Add Onion & Broccoli Stems To Dutch Oven
Once the Dutch oven was to temperature, meaning, the oil was shimmering, I added both the chopped onion and broccoli stems to it. I let these ingredients saute for about 5 minutes until they were softened. For you, this may take a bit longer or shorter. I’d say the average is the time it took me.
When I found the onion and broccoli stems soft, I added the minced garlic. I only cooked this combination for under a minute – basically until the kitchen smelled like garlic.
Stir & Cook Flour
America’s Test Kitchen tells me that too much heavy cream washes out the taste of the broccoli in this dish, so they don’t like to add too much of this ingredient. To compensate for the cream and to keep with creating a nice, thick soup, they suggest adding one tablespoon of all-purpose flour.
Once the flour was in the Dutch oven, I cooked everything, stirring occasionally, for about one minute.
I believe I already discussed which types of white wine are good for cooking in a previous post, but if you missed it, you can take a look at this site to catch up:
For this recipe, I used a nice Pinot Grigio.
I added 1/4 cup and let it simmer for about a minute until almost all of it had steamed out of the pot.
I also stirred constantly while the wine was evaporating.
The recipe calls for 2 cups of chicken broth and 2 cups of vegetable broth. I decided to use 4 cups of vegetable broth instead. America’s Test Kitchen warns against this, though, because they claim that too much of either will cause a too “chickeny” taste or a too “sweet” taste. I’m not sure if the final product was too sweet, as it tasted quite nice.
Anyway, for this next step, I slowly added the 4 cups of broth and stirred the ingredients, making sure to scrape up any fond that had earlier formed on the bottom of the pot. I brought everything to a simmer.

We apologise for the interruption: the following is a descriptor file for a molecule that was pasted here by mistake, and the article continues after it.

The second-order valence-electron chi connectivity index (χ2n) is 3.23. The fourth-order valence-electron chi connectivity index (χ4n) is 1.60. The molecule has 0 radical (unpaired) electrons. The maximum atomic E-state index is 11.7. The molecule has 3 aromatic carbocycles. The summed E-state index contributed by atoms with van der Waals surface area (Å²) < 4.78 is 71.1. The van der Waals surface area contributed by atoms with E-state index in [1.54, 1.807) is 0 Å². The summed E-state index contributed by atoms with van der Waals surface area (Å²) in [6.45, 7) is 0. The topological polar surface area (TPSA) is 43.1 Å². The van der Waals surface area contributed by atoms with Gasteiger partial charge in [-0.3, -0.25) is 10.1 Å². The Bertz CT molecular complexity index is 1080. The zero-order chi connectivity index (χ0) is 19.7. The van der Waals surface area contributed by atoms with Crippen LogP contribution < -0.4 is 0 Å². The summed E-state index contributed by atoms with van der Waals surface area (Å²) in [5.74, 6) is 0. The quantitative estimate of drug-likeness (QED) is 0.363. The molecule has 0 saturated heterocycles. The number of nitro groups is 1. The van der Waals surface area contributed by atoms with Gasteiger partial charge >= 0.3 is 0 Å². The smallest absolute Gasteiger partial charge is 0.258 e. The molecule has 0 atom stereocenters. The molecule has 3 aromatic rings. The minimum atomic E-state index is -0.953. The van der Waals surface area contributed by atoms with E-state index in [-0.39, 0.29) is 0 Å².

Add Broccoli Florets & Bay Leaf
Once I had my broth cooking at a nice simmer, I added the rest of the broccoli and the bay leaf. Please review my above concerns regarding the bay leaf. If you do decide to use one, please be sure it’s submerged in the liquid.
Bring Back the Simmer
After everything was added, I brought the simmer back and cooked for another 10 minutes.
Remove Bay Leaf & Puree
Very important – fish through the Dutch oven and find the bay leaf. Remove it and do what you will with it. Just be sure to not put it in the blender with the rest of the ingredients.
This step will probably take a few batches. It took two for me. I added half the cooked ingredients to our blender and pureed for a minute or two. It took some jiggling around of the blender, but it got finished.
Return Pureed Soup to Dutch Oven
As I was pureeing, I turned the heat off on my stove. I also transferred the ingredients to a clean bowl. Basically, I wanted to have the pot cleaned and ready for the soup I was about to add back to it for warming.
With the heat off (the Dutch oven was holding some heat), I returned all the pureed soup to the pot and added the half cup of half-and-half. I stirred it into the rest of the soup.
Season With Salt & Pepper
If you used broth with sodium, you may not need to add any salt at this point. If you used sodium-free broth (recommended), you’ll most likely need to add a bit of salt. Either way, you’ll probably want to add some ground pepper for flavor.
The Final Product
Again, I’m surprised at myself. I never knew I could prepare something like this. The soup tasted great! Go ahead and give it a shot. Please let me know how you made out.